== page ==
Kyshon Johnson isn't good at small talk.
The 22-year-old Temple University senior acknowledges that as she opens a black-bound journal full of handwritten notes. She's majoring in international business but speaks as though she is headed toward a career in psychology.
"I always start conversations off with heavy, deep stuff," she said. "It may make you feel uncomfortable, but growth is uncomfortable."
This is what pushed the West Oak Lane native to start the 100 Other Halves project.
Johnson's goal is to speak with 100 women about their relationships with their fathers, whether good, bad, or nonexistent. She launched 100 Other Halves in August with an Instagram video, saying this was a "journey of sisterhood towards realization, understanding, and healing."
After each interview, Johnson posts a portion of the story to Instagram. Each post ends with the women sharing the positive characteristics they've developed from their relationships with their fathers. For some, it's optimism, independence, a strong sense of faith, or the pursuit of knowledge. Even if your father wasn't in your life, there is a relationship with the absence.
At first, Johnson was hesitant about the project. Publicly sharing her own story made her feel vulnerable.
When Johnson was born, her father was incarcerated. He was in and out of her life, and when he was home, she said, there were times when he was violent toward her mother and others. She details this in a very open letter on her website.
She didn't think much of his absence until she was a senior in high school and she traveled to Andalusia, Spain, as part of an independent study-abroad program. Once there, she immediately bonded with her host father. Despite a language barrier, they watched the Olympics together, played charades, and looked through family albums. She watched as he brought home flowers for her host mother and doted on his daughter.
"Imagine never seeing something like that and seeing it full-fledged for 11 days," Johnson recalled.
The day she had to leave, Johnson said, he cried. The moment stayed with her, and she's kept in touch with him since. When she she went to college, all of her new friends had fathers in their lives. But it wasn't until she and her best friend each went through a breakup that she noticed differences.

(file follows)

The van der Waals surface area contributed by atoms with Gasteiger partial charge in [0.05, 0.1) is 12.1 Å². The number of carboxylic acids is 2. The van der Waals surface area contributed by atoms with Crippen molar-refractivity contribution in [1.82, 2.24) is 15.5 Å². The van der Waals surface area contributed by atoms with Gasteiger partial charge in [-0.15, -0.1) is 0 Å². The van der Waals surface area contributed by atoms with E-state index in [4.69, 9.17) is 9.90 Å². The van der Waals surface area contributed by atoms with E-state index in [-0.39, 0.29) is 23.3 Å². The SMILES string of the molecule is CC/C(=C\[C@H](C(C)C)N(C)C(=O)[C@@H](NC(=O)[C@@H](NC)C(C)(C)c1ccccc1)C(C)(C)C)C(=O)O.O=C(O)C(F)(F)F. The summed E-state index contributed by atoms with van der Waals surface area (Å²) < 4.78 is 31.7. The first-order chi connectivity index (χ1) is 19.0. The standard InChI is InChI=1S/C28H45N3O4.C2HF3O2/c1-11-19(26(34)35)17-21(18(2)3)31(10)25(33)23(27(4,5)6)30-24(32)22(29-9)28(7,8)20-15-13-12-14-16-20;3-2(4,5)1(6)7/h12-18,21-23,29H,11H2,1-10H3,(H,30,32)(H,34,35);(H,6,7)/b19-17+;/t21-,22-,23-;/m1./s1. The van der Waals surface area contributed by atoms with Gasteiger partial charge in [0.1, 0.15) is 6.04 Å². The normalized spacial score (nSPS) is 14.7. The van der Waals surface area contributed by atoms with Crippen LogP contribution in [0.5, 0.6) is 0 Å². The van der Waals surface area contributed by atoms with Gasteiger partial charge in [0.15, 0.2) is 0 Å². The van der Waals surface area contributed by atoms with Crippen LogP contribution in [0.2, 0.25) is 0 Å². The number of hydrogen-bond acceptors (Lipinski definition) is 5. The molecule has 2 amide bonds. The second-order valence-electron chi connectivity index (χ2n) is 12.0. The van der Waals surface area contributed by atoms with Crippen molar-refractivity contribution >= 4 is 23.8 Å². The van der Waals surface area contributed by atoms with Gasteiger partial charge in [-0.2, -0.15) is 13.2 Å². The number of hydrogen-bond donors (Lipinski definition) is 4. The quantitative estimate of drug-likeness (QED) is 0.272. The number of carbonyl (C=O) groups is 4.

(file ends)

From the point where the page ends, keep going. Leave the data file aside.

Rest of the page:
"I was devastated, and she knew on days when it was too hard she could call her dad," said Johnson. "To get advice from a man that loves you, offers reassurance that other people can't."
That's when it occurred to her the impact a father can have on a daughter's life, she said. "We're affected by this."
When Johnson decided to share her story through 100 Other Halves, she immediately created a list of friends to reach out to. She said, "I remember thinking no one was going to sign up."
But she's already completed 50 interviews in a little more than a month. On a recent afternoon in Rittenhouse Square, Johnson sat down with No. 50, Kerrivah Heard, 21, a Drexel University journalism student.
"I'm about to turn 22," Heard said after her interview. "I feel like I'm kind of finding myself and realizing where I want to go in life. I'm on a spiritual journey , so I'm prioritizing forgiveness a lot more, and this is a step in that direction."
"I think everyone has this image of what a 'daddyless daughter' is supposed to be, like we're walking around broken," Heard said. "My mom is like my role model. I step up to the plate because she does. For that reason, I feel like there's nothing I can't do."
Heard's father was also incarcerated when she was born, and she met him for the first time when she was 6. He was sent to prison again when she was 10. Heard takes her time with Johnson's questions. It's a topic she's been avoiding for years.
But it's what Johnson expects. She said the women were "going to open up wounds [they] didn't know exist."
At the end of each talk, she asks each woman to write a letter to her father, without sending it.
"It allows them to remember things that they've suppressed," said Johnson.
To celebrate reaching 50 stories, Johnson now shares on her website "The Butterfly Collection," two of these anonymous letters each week.
"Some girls can go on for an hour, and in that hour, they're no longer talking to me," said Johnson. "It's like they're talking to themselves."
That was the case with Faith Wells, 21. Wells, who is studying for a master's degree in management and leadership at the American College in Bryn Mawr, said her sister saw the initiative on Instagram and encouraged her to reach out.
"I wanted to shout out my dad and express how he's why I've gotten as far as I have," Wells said.
As the father of six girls, Wells said, her father is someone she can confide in and admires.
"He would challenge me and ask questions. He would listen to what I had to say and he had a follow-up," she said. "That encouraged me to speak out, to be open and confident about what I'm saying."
The decision to portray women with and without fathers was made so both can learn from one another and to remove the stigma of who a woman without a father is. Johnson doesn't want anyone to feel like a victim.
She watched her mother raise three children and earn an MBA. Johnson adopted that same drive. She plans to host a celebratory event once she reaches her goal of 100 interviews. The full version of the 100 stories will be shared on her website with visuals.